[Viewpoint] Lessons of ‘Sejong City syndrome’

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[Viewpoint] Lessons of ‘Sejong City syndrome’

A vote by the National Assembly put an end to the Sejong City project, an issue that has created heated controversy since the early days of the Lee Myung-bak administration.

The social discord surrounding revision of the Sejong City project has been mostly a debate of justification over the purpose and need for the administrative capital city.

The National Assembly has ended the controversy for now.

However, the government and politicians have not yet taken action regarding follow-up measures to pursue the original plan or the future direction of the project. We only see a few hopeful signs that the original Sejong City plan has entered the right track.

The relationship between President Lee Myung-bak and Park Geun-hye, which had worsened over the Sejong City revision, has changed to a reconciliation mood, and the key figures who had proposed and promoted the revision have been mostly replaced in the Aug. 8 cabinet reshuffling.

The only government action since the revision was voted down was the Ministry of Public Administration and Security’s notice for changes on the list of government agencies to be relocated to Sejong City from the 2008 government reorganization.

It is fortunate that the political controversy over the Sejong City project has quieted. However, that does not make the project any clearer. The government’s will to pursue the original plan is not yet revealed. What we need to pay attention to now is how the government proceeds with the project.

I wonder what management procedure and methods the government would adapt in order to follow the original plan. The Sejong City project had been halted for the last two years. The government and politicians need to figure out how this gap would be filled.

There are two major concerns. The first is how to secure the budget that had not been executed so far based on the midterm fiscal plan. According to the midterm fiscal plan, 1.2 trillion won ($1 billion) alone is allotted as a budget to promote the Sejong City plan. However, the government has only drawn up 800 million won for the project next year.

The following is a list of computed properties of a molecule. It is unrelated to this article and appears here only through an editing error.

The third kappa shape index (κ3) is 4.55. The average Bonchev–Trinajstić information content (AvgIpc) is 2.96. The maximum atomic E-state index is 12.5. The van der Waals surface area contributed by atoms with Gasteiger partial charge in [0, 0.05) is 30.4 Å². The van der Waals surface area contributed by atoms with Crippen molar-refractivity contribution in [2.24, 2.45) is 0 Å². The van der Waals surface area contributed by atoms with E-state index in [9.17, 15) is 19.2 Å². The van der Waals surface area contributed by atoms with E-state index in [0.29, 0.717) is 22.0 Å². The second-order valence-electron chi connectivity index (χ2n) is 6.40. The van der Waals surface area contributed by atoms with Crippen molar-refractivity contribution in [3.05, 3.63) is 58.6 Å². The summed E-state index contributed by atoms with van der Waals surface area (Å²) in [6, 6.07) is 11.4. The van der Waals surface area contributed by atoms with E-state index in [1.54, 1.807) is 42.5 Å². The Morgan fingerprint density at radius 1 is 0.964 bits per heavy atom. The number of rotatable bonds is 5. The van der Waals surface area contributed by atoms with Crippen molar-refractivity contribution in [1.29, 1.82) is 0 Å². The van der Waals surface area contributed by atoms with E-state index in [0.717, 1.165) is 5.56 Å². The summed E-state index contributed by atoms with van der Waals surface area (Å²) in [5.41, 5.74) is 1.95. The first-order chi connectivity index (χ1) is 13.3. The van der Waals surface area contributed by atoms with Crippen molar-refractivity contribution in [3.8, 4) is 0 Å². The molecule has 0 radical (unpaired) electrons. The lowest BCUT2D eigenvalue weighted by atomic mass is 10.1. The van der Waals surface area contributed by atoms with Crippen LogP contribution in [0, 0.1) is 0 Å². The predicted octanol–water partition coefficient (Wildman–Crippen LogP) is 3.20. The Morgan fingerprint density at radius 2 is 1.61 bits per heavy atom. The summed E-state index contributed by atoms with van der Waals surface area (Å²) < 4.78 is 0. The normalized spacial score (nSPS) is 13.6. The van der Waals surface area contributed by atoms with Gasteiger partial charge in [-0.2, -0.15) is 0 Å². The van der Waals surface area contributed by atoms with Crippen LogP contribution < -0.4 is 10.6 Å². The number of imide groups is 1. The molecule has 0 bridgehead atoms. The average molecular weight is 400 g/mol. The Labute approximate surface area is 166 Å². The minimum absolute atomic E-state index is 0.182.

The midterm fiscal plan is an important budget allocation plan for important national policy projects each year. However, the discrepancy between the plan and the budget leads to a shortage of 400 million won next year alone. Combine the accumulated budget allocation from the last two years, and the difference would be 600 million won.

In order for the Ministry of Public Administration and Security to properly relocate the nine ministries, two services and two agencies, as it had announced, stable construction is necessary - at least the government office buildings.

Originally, 12 ministries, four services and two agencies were to relocate, but the list changed in the 2008 government reorganization. And the budget needs to reflect the actual costs of the necessary constructions. Only then can we be assured of the will of the government to faithfully carry out the Sejong City plan under existing laws.

The second challenge regards the legal modification about the Sejong City jurisdiction and its legal status. In fact, the politicians have been arguing over the purpose and need for Sejong City. There have not been sufficient discussions on the legal status of the newly created city, and the subject has been left as homework.

The politicians need to reach a consensus and make a new set of laws on installing a special autonomous city of Sejong. A more complex issue is inclusion of surrounding areas. The positions of the local residents and the local autonomous governments are entangled, and we have not been able to find a clue to the solution.

Agreement on the legal status of Sejong City needs to be reached at the regular National Assembly session. And legislation has to be completed as well. If the government concludes the budget planning by the end of October, the final direction for the project will be revealed.

The construction of Sejong City has obtained legal justification. However, it can only be possible when the government secures the cumulative budget that has not been executed and builds infrastructure properly.

Although the government made a public notice, it is an administrative procedure. It does not guarantee the budget or confirms the government’s will.

Therefore, the government can convince the citizens that it is following the original plan when not only the budget for next year but also the unexecuted budgets for the last two years are reflected.

There certainly is a role the politicians need to play. Regardless of their factional interests, they need to promptly decide on the legal status and inclusion issue.

Unless the government and politicians step forward, the lessons of “Sejong City syndrome” we have experienced for the last two years will disappear, and we would have to repeat the political discord.

*The writer is a professor of public administration at Paichai University.
Translation by the JoongAng Daily staff.

By Chung Young-chung
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